ONLY with a new mandate to govern can Gabungan Parti Sarawak (GPS) state government continue to implement development projects desired by the people.
In making this point, Chief Minister Datuk Patinggi Abang Johari Tun Openg pointed out that the state government’s term is expiring. As such, he and other state leaders are unable to make promises in response to public requests for projects needed by the people.
“Our (government) time is almost due. Unless we are given a new mandate, we will be able to continue with fulfilling the needs of the people.
“These include roads to connect Belaga to Kapit and Bintulu,” he said when he declared open Belaga Waterfront last Saturday (Oct 17).
The following is an abridged version of the speech that he gave that day.
I AM THANKFUL to be here again with the local people. This time, I can see changes that have taken places, specifically the Belaga Waterfront where there used to be just open space. Now it is even more beautiful than Kuching Waterfront.
I also thank you especially the local elected representatives — Datuk Liwan Lagang (Belaga assemblyman) and Datuk Wilson Ugak Kumbong (Hulu Rajang MP) — for organising our meeting this afternoon.
Having listened to Liwan’s speech, it would be hard to fulfil all the wishes on his list. However, there is no denying that Liwan, as a former teacher, knows how to do a good job of it. He is a good leader because all the things he requested are for his people.
I have only been your chief minister for three years during which I have taken over Bakun Dam from the federal government. It is now fully owned by the state government. We in the state Cabinet have been working hard to increase the state’s income for us to implement our projects.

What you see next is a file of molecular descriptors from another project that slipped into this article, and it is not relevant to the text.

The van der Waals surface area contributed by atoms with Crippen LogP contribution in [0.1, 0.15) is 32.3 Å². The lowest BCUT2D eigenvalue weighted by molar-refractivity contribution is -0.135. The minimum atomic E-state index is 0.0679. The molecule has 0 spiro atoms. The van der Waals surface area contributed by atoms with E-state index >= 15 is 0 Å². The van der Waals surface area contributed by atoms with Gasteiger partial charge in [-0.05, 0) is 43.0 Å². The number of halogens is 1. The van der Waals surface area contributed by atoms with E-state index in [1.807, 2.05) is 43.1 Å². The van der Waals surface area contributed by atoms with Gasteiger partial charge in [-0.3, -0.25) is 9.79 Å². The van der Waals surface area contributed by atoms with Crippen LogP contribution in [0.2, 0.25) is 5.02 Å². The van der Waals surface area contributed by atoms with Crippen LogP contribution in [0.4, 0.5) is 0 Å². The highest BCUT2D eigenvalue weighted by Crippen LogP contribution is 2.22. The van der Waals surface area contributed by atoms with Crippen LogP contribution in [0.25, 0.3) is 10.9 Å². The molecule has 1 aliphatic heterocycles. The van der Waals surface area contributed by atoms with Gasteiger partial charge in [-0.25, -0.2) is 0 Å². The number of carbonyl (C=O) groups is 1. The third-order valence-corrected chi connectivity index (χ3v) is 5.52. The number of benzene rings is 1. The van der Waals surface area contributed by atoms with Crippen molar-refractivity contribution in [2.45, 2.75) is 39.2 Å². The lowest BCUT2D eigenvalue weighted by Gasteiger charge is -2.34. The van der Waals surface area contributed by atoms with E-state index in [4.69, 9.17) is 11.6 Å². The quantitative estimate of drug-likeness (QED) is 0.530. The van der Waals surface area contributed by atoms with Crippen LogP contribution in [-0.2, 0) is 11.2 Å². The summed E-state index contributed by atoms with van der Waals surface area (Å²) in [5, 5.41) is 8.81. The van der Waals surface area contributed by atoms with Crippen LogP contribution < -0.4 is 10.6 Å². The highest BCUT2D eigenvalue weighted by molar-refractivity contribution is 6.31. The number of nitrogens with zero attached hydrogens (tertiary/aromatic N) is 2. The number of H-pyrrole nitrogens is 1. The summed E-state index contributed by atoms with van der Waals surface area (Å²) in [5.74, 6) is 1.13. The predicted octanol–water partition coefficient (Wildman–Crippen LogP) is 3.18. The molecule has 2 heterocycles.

It is true that we are developing Bakun, Murum and Baleh dams in collaboration with the people and their elected representatives. To implement these projects, require large funds that we have to borrow. They cost billions of ringgit, meaning we create debts which we must be able to pay. To do that, we must have well-balanced financial management, and after a certain time, we will settle our debts. By that time, whatever you wish to have, just say it. This is our way. Thank God, we have been able to develop Belaga gradually.
I am now 70-years-old, yet two weeks ago Deputy Chief Minister Tan Sri Datuk Amar James Jemut Masing and I rode high-powered motorcycles from Sibu to Kapit and visited Song waterfront project and new Kapit Town Square. Liwan was also present and I believe he was jotting down notes, which is why today (Oct 17), he requested for the same development for Belaga. To this, I say no problem. We will develop Belaga’s own town square.
Last time when I visited Belaga, it did not look like this. The district office previously rented a small corner. Now it has changed. To go to Belaga in the past was also not easy since we have to pass through the Pelagus rapids where there were a lot of fatal accidents. This is the sort of things we have to consider and also the reason why I went to Nanga Mujong two weeks ago on a motorcycle from Kapit.
I told Masing and friends that I wished to ride a motorcycle from Kapit to Belaga provided that I still had strong knees. This means we want to build a road from Kapit to Belaga which will definitely cost a lot. However, I believe that with good intentions, God will help us. Like the Belaga Waterfront today, if we have good intentions to develop it for the people, there will be no more dirt and muddy ground anymore.
I remember that in the past, there used to be business stalls by the river. Now we can build a more organised and beautiful place for stalls to complement the soon-to-be-established town square. These are our plans for the future.
They are doable because Sarawak is a peaceful state. We are doing good administering the state. Imagine this: the person who requested to build a mosque here is Liwan. After he had a discussion with Lembaga Amanah Kebajikan Islam Belaga chairman Datuk Awang Bujang Awang Antik, he told me that after building a church, he intended to build a mosque. In which other state can you find such a leader (a non-Muslim) who asked to build a mosque? Only in Sarawak! Meanwhile, the Muslims asked to build a church. This is how we live in Sarawak and that explains why we have such a good community structure and ‘adat’ (customs).